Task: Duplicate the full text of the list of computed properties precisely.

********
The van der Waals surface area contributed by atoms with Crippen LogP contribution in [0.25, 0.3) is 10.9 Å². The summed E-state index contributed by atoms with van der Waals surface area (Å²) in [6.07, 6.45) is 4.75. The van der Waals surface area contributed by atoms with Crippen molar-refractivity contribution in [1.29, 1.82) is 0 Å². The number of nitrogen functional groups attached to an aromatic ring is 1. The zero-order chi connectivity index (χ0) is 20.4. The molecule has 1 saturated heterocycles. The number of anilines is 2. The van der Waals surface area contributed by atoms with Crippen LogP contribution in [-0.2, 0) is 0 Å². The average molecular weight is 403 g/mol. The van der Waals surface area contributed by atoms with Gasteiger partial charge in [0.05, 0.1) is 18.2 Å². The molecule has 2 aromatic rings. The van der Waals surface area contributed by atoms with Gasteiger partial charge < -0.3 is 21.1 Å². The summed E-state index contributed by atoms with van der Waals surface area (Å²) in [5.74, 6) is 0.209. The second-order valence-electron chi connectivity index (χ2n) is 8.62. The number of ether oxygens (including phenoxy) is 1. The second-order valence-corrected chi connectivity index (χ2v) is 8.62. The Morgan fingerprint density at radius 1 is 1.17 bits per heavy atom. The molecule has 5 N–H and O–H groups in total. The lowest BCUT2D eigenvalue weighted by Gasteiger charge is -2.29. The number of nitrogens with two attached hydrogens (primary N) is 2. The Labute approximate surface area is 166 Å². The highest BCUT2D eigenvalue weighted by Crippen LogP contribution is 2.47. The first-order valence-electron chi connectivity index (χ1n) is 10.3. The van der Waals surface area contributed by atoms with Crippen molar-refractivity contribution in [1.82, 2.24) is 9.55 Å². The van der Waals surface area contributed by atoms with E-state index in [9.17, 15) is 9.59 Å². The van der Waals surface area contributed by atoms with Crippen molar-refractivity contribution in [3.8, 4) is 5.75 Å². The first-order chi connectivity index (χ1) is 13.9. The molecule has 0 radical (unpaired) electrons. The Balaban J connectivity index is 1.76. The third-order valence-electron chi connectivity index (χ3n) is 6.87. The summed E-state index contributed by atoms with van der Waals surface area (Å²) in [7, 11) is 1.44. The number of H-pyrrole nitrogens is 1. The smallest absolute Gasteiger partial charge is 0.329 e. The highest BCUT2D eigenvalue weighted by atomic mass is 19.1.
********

The van der Waals surface area contributed by atoms with Crippen LogP contribution in [0.25, 0.3) is 10.9 Å². The summed E-state index contributed by atoms with van der Waals surface area (Å²) in [6.07, 6.45) is 4.75. The van der Waals surface area contributed by atoms with Crippen molar-refractivity contribution in [1.29, 1.82) is 0 Å². The number of nitrogen functional groups attached to an aromatic ring is 1. The zero-order chi connectivity index (χ0) is 20.4. The molecule has 1 saturated heterocycles. The number of anilines is 2. The van der Waals surface area contributed by atoms with Crippen LogP contribution in [-0.2, 0) is 0 Å². The average molecular weight is 403 g/mol. The van der Waals surface area contributed by atoms with Gasteiger partial charge in [0.05, 0.1) is 18.2 Å². The molecule has 2 aromatic rings. The van der Waals surface area contributed by atoms with Gasteiger partial charge < -0.3 is 21.1 Å². The summed E-state index contributed by atoms with van der Waals surface area (Å²) in [5.74, 6) is 0.209. The second-order valence-electron chi connectivity index (χ2n) is 8.62. The number of ether oxygens (including phenoxy) is 1. The second-order valence-corrected chi connectivity index (χ2v) is 8.62. The Morgan fingerprint density at radius 1 is 1.17 bits per heavy atom. The molecule has 5 N–H and O–H groups in total. The lowest BCUT2D eigenvalue weighted by Gasteiger charge is -2.29. The number of nitrogens with two attached hydrogens (primary N) is 2. The Labute approximate surface area is 166 Å². The highest BCUT2D eigenvalue weighted by Crippen LogP contribution is 2.47. The first-order valence-electron chi connectivity index (χ1n) is 10.3. The van der Waals surface area contributed by atoms with Crippen molar-refractivity contribution in [1.82, 2.24) is 9.55 Å². The van der Waals surface area contributed by atoms with E-state index in [9.17, 15) is 9.59 Å². The van der Waals surface area contributed by atoms with Crippen molar-refractivity contribution in [3.8, 4) is 5.75 Å². The first-order chi connectivity index (χ1) is 13.9. The molecule has 0 radical (unpaired) electrons. The Balaban J connectivity index is 1.76. The third-order valence-electron chi connectivity index (χ3n) is 6.87. The summed E-state index contributed by atoms with van der Waals surface area (Å²) in [7, 11) is 1.44. The number of H-pyrrole nitrogens is 1. The smallest absolute Gasteiger partial charge is 0.329 e. The highest BCUT2D eigenvalue weighted by atomic mass is 19.1.